Michigan businessman Tim Smith is well-known among fellow Michigan boosters as the head of a Detroit-based engineering solutions company who previously sat on the Champions Circle, an NIL collective for Michigan Wolverines athletics.
Smith has been mentioned as being “Uncle T,” an unknown Michigan donor who allegedly became involved in the school’s sign-stealing operation by contributing financially to the scheme.
Smith has strongly denied he is “Uncle T.” The Athletic made contact with Smith, who said his attorney informed him his name had been floated as the mysterious booster.
The money in question was believed to have directly benefited former Michigan football staffer Connor Stalions through his alleged advanced scouting of the Wolverines’ opponents.
Smith claims his name is being used in an attempt to make him a “scapegoat,” according to Yahoo Sports. He also noted he learned Friday he was kicked off the Champions Circle.
Smith denies being involved in any financial transaction with Stalions, The Athletic reported. He also said he has never been referred to as “Uncle T.”
“I’ve never heard that term,” Smith said. “No one has called me that or referred to me as that.”
Smith confirmed to Yahoo Sports he’s had conversations with Stalions since Stalions left his job with Michigan football. However, Smith clarified that he does not consider himself to be a close personal friend of Stalions, saying he simply knew him “as well as any other [football] staff person.”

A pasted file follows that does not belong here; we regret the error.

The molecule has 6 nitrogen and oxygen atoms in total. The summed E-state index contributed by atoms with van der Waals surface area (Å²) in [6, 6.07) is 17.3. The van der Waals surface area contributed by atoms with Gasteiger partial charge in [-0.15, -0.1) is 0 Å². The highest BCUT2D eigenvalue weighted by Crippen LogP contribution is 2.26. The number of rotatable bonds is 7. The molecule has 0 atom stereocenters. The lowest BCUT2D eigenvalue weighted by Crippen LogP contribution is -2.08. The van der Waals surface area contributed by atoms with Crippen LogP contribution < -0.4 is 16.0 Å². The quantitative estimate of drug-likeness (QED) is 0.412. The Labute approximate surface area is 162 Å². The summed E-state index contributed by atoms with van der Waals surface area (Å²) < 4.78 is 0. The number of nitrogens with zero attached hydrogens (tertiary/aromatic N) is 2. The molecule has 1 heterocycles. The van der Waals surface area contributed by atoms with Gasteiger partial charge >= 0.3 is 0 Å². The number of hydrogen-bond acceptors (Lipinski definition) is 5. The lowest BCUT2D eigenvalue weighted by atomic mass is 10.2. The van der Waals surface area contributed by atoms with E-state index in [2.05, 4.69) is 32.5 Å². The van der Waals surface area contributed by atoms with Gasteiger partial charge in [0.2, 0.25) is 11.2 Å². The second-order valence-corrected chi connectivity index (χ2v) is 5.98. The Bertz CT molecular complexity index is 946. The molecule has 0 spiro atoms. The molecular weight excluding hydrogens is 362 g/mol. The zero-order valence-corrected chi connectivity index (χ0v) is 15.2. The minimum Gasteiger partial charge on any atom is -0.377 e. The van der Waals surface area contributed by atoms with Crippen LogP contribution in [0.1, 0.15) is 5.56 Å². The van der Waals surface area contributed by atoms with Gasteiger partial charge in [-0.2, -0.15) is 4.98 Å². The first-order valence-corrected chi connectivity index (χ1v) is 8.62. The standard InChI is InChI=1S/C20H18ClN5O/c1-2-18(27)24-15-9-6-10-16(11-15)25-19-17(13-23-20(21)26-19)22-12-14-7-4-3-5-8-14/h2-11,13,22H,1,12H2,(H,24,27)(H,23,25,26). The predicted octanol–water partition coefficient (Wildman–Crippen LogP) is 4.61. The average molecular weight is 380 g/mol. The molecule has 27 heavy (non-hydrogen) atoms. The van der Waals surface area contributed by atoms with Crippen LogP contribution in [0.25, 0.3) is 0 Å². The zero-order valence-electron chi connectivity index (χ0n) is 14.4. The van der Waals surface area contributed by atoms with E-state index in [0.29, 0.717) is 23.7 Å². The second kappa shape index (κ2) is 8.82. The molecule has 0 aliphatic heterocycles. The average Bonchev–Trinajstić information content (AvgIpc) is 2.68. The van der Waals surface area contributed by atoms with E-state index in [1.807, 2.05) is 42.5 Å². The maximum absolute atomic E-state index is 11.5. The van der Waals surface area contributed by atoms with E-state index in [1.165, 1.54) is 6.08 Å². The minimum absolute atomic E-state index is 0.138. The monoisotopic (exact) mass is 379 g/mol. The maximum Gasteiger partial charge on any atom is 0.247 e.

Smith added that Stalions informed him the sign-stealing effort was funded by the money he made from selling a house.
Earlier Friday, Michigan announced that linebackers coach Chris Partridge had been dismissed effective immediately. Rick Minter will serve as the Wolverines’ linebackers coach for Saturday’s game against Maryland.
The university did not specify whether Partridge’s removal was connected in any way to the ongoing sign-stealing scandal.
“Effective today, Chris Partridge has been relieved of his duties as a member of the Michigan football staff,” Michigan athletic director Warde Manuel said in a statement Friday.
On Thursday, Michigan head coach Jim Harbaugh agreed to accept his three-game suspension. The decision effectively canceled a previously scheduled hearing that would have discussed whether Harbaugh could coach the team for either of the two remaining regular-season games.